Wednesday, August 15, 2012

Star Trek: The Next Generation - Season One Blu-ray Review

Reviewed by Sean Ferguson
Featuring one of the most endearing ensemble casts in television history, Star Trek: The Next Generation took fans on the remarkable continuing voyages of the Starship Enterprise with Captain Jean-Luc Picard (Patrick Stewart), Commander William T. Riker (Jonathan Frakes), Lt. Commander Geordi La Forge (LeVar Burton), Counselor Deanna Troi (Marina Sirtis), Lt. Commander Data (Brent Spiner), Lieutenant Worf (Michael Dorn), Dr. Beverly Crusher (Gates McFadden) and Wesley Crusher (Wil Wheaton). Star Trek: The Next Generation – The First Season has been retransferred from original film elements to produce stunning high-definition images, including amazing visual effects that have been painstakingly recreated from the source material, creating before/after results that fans will love.  The six-disc Blu-ray set also features 7.1 DTS-HD Master Audio and a wealth of exclusive bonus material, such as archival footage, a gag reel, and an inside look at taking The Next Generation to the next level of high-definition.  Featuring numerous behind-the-scenes interviews, the new material also features Star Trek experts Mike and Denise Okuda, consultants throughout this ongoing project, who offer special insights into the countless man-hours dedicated to the upgrade of The Next Generation.

Film (4 out of 5 stars) 

One of my earliest childhood memories is watching Star Trek: The Original Series which I loved. That love continued with all of the motion pictures that featured Kirk, Spock, Bones, and the rest of the gallant crew of the Enterprise. When I first heard that there would be a new Star Trek show set a hundred years after the original series, I was excited but concerned at the same time.  How could another Star Trek show without Kirk and the rest of the crew possibly be as good as the show that set the standard?  When Star Trek: The Next Generation premiered, I along with a lot of other people weren’t sure what to make of it.  In many ways the new show seemed determined to be the polar opposite of the original one – instead of the virile Kirk as the Captain, there was now an older balding captain who seemed to be more inclined towards sedate diplomacy instead of of leading away teams into the heart of danger.  Then there was an android, a Klingon, a Betazoid, a blind guy, and a kid as part of the command crew. Even the ship itself was different despite being called Enterprise, as it seemed to be more like a luxurious cruise ship than a star-ship of exploration.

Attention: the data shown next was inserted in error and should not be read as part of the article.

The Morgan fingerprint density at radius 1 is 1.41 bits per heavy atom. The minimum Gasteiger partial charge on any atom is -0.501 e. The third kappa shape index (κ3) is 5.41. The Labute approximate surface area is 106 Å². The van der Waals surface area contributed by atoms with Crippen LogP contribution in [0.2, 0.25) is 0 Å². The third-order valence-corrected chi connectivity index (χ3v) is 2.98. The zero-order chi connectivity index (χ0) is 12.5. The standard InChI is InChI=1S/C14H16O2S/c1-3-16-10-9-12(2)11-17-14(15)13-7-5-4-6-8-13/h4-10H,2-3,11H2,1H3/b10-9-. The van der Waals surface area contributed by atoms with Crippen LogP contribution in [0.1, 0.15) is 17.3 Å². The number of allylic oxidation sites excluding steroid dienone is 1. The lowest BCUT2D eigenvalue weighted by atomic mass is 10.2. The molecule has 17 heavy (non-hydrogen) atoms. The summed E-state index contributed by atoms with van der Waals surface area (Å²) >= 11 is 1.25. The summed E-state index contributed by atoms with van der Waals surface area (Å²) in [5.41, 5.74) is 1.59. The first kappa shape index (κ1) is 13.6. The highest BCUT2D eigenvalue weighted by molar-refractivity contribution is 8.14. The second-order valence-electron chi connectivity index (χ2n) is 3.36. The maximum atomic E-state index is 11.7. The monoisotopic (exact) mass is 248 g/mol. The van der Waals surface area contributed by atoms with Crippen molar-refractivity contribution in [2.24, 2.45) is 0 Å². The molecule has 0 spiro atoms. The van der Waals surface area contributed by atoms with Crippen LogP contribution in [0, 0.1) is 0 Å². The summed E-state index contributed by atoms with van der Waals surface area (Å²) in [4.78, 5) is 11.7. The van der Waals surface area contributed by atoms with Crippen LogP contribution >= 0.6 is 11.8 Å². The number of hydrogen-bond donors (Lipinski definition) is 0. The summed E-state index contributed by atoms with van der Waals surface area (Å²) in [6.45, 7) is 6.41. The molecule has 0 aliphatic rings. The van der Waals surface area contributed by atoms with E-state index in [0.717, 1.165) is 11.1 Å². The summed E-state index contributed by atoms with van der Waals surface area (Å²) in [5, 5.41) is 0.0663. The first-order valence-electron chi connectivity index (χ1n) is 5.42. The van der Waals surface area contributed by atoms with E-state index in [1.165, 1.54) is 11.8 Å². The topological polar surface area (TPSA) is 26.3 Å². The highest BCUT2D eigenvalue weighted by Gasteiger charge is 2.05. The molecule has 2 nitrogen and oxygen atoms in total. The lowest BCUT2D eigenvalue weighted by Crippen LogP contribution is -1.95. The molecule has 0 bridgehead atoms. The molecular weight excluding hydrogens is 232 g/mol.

As time went on however and the show worked out its kinks, it started to feel more and more like Star Trek I loved and it eventually found its own identity and well-deserved acclaim.  Revisiting this first season after such a long time was enlightening to me as I found that I liked it a lot more now than I did back in 1987.  I know part of that is because my love for the show grew with each season and the subsequent movies, so now when I look back, I am a lot more forgiving than I originally was.  A lot of my initial disappointment was due to the fact that it wasn’t like the original series, but that feeling was pretty much dispelled by the time the show’s second season started. Like most first seasons, this show had some winners and some losers as the show found its legs. Some episodes like “The Big Goodbye” (which also won a Peabody award) showed what the show was capable of, while others like “The Naked Now” and “Code of Honor” represented the low points of the first season.  Even the worst of the Next Generation episodes had some good elements to them even during this first season and a large part of that was because of the cast.